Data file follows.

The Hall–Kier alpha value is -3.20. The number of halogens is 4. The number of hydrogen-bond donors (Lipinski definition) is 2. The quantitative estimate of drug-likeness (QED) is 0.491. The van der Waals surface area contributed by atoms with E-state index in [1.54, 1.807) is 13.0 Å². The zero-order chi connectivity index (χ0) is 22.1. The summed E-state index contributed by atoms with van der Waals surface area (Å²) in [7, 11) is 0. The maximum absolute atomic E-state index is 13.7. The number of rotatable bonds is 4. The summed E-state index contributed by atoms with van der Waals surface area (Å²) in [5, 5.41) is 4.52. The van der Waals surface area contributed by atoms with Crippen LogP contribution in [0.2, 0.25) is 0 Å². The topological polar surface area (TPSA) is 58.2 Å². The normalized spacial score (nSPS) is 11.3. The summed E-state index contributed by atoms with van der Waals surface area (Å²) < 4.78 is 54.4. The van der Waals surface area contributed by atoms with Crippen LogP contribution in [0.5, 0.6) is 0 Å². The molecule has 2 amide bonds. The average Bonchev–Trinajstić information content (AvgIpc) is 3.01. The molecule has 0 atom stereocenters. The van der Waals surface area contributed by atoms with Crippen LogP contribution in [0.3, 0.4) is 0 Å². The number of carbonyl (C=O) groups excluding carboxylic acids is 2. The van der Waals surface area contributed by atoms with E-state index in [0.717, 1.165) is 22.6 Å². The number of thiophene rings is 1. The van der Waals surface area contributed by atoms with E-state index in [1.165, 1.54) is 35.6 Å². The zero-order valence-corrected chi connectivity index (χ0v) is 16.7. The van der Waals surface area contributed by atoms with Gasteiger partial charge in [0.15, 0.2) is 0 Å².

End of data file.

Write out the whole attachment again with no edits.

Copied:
The Hall–Kier alpha value is -3.20. The number of halogens is 4. The number of hydrogen-bond donors (Lipinski definition) is 2. The quantitative estimate of drug-likeness (QED) is 0.491. The van der Waals surface area contributed by atoms with E-state index in [1.54, 1.807) is 13.0 Å². The zero-order chi connectivity index (χ0) is 22.1. The summed E-state index contributed by atoms with van der Waals surface area (Å²) in [7, 11) is 0. The maximum absolute atomic E-state index is 13.7. The number of rotatable bonds is 4. The summed E-state index contributed by atoms with van der Waals surface area (Å²) in [5, 5.41) is 4.52. The van der Waals surface area contributed by atoms with Crippen LogP contribution in [0.2, 0.25) is 0 Å². The topological polar surface area (TPSA) is 58.2 Å². The normalized spacial score (nSPS) is 11.3. The summed E-state index contributed by atoms with van der Waals surface area (Å²) < 4.78 is 54.4. The van der Waals surface area contributed by atoms with Crippen LogP contribution in [0.5, 0.6) is 0 Å². The molecule has 2 amide bonds. The average Bonchev–Trinajstić information content (AvgIpc) is 3.01. The molecule has 0 atom stereocenters. The van der Waals surface area contributed by atoms with Crippen LogP contribution in [0.3, 0.4) is 0 Å². The number of carbonyl (C=O) groups excluding carboxylic acids is 2. The van der Waals surface area contributed by atoms with E-state index in [0.717, 1.165) is 22.6 Å². The number of thiophene rings is 1. The van der Waals surface area contributed by atoms with E-state index in [1.165, 1.54) is 35.6 Å². The zero-order valence-corrected chi connectivity index (χ0v) is 16.7. The van der Waals surface area contributed by atoms with Gasteiger partial charge in [0.15, 0.2) is 0 Å².